The Monarchs are Coming!


Take a walk through the vast Finger Lakes Museum campus this coming summer in Branchport and chances are that you will see one (or two or three!) beautiful monarchs fluttering around you. Because of the museum’s natural plantings and hardworking volunteers that maintain them, they are registered as official Monarch Waystation #31612 by Monarch Watch. This organization is focused on the education, conservation and research of monarch butterflies whose habitats are rapidly disappearing. The Finger Lakes Museum joins over 31,700 other habitats across the US and Canada dedicated to conserving this beautiful floating creature. Check out Monarch Watch to learn more about their program and join in the effort to conserve this vulnerable species. Maybe you can get on the list, too!

Here are interesting facts about the monarch butterfly. Some you might already know and some might surprise you.


Slow motion
The monarch butterfly only flaps its wings 5-12 times per second in comparison to 20 times per second of other butterflies. They flap 5 times when they are leisurely flying and 12 times when they are in strong wind or avoiding predators.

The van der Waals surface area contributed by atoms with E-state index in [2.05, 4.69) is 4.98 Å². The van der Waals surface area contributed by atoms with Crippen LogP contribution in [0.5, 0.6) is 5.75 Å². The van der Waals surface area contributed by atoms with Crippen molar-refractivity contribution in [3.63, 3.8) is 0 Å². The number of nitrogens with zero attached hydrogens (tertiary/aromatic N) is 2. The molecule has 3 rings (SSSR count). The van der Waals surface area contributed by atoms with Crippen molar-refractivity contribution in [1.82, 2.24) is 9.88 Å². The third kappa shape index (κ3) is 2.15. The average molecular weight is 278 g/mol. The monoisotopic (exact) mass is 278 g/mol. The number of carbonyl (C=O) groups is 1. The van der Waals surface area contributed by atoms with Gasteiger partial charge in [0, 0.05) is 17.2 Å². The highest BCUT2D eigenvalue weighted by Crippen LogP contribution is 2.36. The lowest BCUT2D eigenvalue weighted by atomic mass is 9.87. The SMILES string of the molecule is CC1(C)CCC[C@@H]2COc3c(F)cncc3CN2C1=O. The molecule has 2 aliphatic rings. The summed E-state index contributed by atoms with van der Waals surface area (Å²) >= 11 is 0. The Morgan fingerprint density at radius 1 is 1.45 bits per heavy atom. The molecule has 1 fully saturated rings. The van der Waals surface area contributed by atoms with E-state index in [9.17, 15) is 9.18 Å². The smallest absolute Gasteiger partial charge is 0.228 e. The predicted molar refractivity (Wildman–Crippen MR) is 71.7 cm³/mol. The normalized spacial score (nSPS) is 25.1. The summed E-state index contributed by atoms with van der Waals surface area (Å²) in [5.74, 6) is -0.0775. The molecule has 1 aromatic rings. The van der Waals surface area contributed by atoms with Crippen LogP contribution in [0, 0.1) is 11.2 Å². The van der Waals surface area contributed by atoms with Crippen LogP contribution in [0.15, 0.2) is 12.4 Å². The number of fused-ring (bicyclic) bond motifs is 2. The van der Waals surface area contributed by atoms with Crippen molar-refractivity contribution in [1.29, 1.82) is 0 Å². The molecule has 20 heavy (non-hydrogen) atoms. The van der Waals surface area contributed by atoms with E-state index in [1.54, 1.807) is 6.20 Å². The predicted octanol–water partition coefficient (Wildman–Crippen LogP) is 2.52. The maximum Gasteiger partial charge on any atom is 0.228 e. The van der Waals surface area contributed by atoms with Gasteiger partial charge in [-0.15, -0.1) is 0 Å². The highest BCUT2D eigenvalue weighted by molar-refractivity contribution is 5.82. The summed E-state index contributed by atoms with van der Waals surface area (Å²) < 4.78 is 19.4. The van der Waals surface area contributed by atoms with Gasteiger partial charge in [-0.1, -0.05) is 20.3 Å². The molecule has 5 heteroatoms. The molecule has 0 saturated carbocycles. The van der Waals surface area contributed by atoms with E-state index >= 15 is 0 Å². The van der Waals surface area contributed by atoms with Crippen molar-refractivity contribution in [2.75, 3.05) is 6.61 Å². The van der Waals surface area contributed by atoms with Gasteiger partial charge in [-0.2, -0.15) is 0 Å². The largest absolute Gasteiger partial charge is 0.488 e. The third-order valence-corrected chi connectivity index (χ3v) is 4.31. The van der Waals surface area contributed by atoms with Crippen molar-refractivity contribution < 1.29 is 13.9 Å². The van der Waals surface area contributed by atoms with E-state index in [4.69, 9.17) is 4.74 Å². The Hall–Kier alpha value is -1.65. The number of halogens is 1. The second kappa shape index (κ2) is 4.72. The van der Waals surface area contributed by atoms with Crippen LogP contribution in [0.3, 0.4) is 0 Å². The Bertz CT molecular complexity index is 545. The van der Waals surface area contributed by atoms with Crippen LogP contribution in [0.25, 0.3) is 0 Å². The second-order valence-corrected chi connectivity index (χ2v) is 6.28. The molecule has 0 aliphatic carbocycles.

Hungry hungry caterpillars
Monarch caterpillars eat 200 times their weight in milkweed. This 10-14 day development stage is when monarchs do all their growing and can weigh up to 2,700 times their original weight by the end of this stage. No wonder they’re so hungry.

Don’t ask them for dinner recommendations
Monarch caterpillars not only eat milkweed but also the skin they have shed. The caterpillars go through 5 layers of skin and use this skin as a tasty snack during their life cycle.

Claim to fame
Texas, Minnesota, Idaho, Illinois and Alabama have claimed this insect as their state insect, with Vermont and West Virginia also staking claim to the monarch as their state butterfly.
Bonus fact: New York’s state insect is the nine-spotted ladybug and the state butterfly is the Red-spotted White or Purple Admiral.

Frequent flyer miles
The first three generations of Monarchs tend to travel through the US and Canada, with the fourth generation making the trip to the final destination of warm, sunny Mexico. They can tally up to 3,000 miles on their migration journey. That’s wider than the US!

Now you see it
The sign below will be proudly displayed in our Creekside Center gardens, so everyone knows just how special they are and who might be visiting!



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